Mesenchymal stem cells are progenitor cells, meaning they are cells that can differentiate and become other cells. And in fact, they are the cells from each all other cells are derived.
They are found in a number of adult tissues including the bone marrow, fat, synovium (joint lining), teeth, skin bone, and cartilage.
What makes these cells unique is that when they're cultured outside the body, they multiply quickly but don't differentiate into anything specific until a unique stimulus is applied. What that means is that by culturing these cells, a large number of them can be grown in a relatively short period of time. The therapeutic potential is obvious.
Given the ability to expansively grow a large number of these cells, it has been a dream for a number of investigators to harness this potential for various tissue engineering endeavors.
The area of most excitement in our specialty or rheumatology is osteoarthritis.
Osteoarthritis is the most common form of arthritis, affecting more than 20 million Americans. It is a disease of articular cartilage, the gristle that caps the ends of long bones within a joint. Cartilage consists of cells, called chondrocytes, that manufacture a matrix, in which they reside.
Picture grapes sitting in a gelatin mold. The grapes are the chondrocytes and the gelatin is the matrix.
Under normal conditions, the matrix has an ideal balance of protein building blocks and water. When osteoarthritis develops, the ratio of water to proteins becomes unbalanced. In addition, the chondrocytes begin to manufacture destructive enzymes and inflammation causing chemicals, called cytokines. Also, the chondrocytes stimulate the environment around the joint, including the synovium, to manufacture destructive enzymes and cytokines. The end result is damage to the cartilage and the premature wearing away of this substance.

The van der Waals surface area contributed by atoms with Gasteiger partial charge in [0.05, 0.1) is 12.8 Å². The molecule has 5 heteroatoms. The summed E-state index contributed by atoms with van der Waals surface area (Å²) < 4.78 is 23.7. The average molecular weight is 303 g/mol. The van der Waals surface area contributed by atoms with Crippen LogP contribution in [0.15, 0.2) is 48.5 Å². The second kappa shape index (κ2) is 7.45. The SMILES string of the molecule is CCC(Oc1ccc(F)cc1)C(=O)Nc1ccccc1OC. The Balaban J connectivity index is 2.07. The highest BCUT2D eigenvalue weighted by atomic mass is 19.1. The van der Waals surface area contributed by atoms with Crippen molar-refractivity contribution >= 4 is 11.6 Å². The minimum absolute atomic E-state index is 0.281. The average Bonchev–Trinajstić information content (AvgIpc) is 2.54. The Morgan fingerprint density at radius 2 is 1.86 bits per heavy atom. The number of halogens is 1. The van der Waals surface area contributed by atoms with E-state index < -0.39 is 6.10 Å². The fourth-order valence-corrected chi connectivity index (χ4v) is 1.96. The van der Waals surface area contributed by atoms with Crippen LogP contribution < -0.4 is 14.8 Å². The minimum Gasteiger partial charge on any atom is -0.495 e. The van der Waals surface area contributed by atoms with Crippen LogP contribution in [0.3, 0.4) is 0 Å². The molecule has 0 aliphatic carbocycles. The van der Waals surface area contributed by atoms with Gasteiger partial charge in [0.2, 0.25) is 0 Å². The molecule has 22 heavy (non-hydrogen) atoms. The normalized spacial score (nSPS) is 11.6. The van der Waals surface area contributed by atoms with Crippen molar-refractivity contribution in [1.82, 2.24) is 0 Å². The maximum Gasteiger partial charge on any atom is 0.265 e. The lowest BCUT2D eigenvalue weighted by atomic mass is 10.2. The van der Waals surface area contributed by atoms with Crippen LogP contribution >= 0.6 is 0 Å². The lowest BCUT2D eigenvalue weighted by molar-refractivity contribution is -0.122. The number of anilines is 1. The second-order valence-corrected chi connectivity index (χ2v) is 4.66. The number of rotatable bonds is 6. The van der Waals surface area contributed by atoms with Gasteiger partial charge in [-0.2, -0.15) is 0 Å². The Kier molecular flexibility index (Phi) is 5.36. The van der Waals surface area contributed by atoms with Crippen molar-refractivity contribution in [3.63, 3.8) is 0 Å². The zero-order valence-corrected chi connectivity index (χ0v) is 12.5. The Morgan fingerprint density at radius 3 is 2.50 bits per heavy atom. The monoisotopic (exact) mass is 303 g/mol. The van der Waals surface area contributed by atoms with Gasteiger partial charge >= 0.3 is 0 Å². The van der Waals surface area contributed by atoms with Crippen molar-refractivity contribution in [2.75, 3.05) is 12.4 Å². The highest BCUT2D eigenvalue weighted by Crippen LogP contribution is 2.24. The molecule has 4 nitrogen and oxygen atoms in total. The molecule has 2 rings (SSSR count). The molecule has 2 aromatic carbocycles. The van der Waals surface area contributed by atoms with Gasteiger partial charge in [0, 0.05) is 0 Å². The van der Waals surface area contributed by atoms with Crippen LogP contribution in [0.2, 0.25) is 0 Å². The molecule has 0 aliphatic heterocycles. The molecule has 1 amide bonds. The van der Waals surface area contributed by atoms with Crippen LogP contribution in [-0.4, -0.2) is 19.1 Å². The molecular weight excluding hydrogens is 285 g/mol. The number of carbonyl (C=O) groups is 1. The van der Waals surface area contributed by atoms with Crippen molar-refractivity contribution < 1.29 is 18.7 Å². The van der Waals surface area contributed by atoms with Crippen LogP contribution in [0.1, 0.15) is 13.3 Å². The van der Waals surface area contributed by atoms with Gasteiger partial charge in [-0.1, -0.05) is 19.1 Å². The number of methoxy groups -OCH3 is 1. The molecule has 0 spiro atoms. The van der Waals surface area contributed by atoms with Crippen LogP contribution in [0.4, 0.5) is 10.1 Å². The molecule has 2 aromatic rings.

Once thought to be an entirely "wear and tear" disease, it is now firmly known that osteoarthritis damage occurs within an environment characterized by inflammation as well as other immunological disturbances.
Attention to the use of mesenchymal stem cells to act as repair cells is driven not only by their ability to proliferate and differentiate into different tissue types but also by their potential to engage in the anti-inflammatory and immunoregulatory battle taking place in osteoarthritis.
Also, according to recent research, it is now known that mesenchymal stem cells can produce factors that affect the local environment and protect the regenerative processes that have been started.
According to Chen and Tuan, (Arthritis Res Ther. 2008; 10(5): 223) " these properties make mesenchymal stem cells an ideal candidate cell type as building blocks for tissue engineering efforts to regenerate replacement tissues and repair damaged structures as encountered in various arthritic conditions."